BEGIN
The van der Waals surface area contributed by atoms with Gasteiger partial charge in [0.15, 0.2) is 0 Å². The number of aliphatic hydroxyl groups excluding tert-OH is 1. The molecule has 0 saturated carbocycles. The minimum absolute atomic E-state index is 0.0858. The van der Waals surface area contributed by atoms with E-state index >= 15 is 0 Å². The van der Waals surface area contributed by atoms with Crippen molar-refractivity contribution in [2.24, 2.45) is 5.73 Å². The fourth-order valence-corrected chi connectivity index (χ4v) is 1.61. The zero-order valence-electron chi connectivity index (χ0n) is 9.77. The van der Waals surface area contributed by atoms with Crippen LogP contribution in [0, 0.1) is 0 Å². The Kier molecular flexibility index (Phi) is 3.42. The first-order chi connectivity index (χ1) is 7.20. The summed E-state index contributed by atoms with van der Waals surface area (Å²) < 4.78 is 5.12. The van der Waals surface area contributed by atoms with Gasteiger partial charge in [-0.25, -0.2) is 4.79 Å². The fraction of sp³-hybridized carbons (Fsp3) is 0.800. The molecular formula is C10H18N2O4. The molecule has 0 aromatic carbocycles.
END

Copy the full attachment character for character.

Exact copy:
The van der Waals surface area contributed by atoms with Gasteiger partial charge in [0.15, 0.2) is 0 Å². The number of aliphatic hydroxyl groups excluding tert-OH is 1. The molecule has 0 saturated carbocycles. The minimum absolute atomic E-state index is 0.0858. The van der Waals surface area contributed by atoms with E-state index >= 15 is 0 Å². The van der Waals surface area contributed by atoms with Crippen molar-refractivity contribution in [2.24, 2.45) is 5.73 Å². The fourth-order valence-corrected chi connectivity index (χ4v) is 1.61. The zero-order valence-electron chi connectivity index (χ0n) is 9.77. The van der Waals surface area contributed by atoms with Crippen LogP contribution in [0, 0.1) is 0 Å². The Kier molecular flexibility index (Phi) is 3.42. The first-order chi connectivity index (χ1) is 7.20. The summed E-state index contributed by atoms with van der Waals surface area (Å²) < 4.78 is 5.12. The van der Waals surface area contributed by atoms with Gasteiger partial charge in [-0.25, -0.2) is 4.79 Å². The fraction of sp³-hybridized carbons (Fsp3) is 0.800. The molecular formula is C10H18N2O4. The molecule has 0 aromatic carbocycles.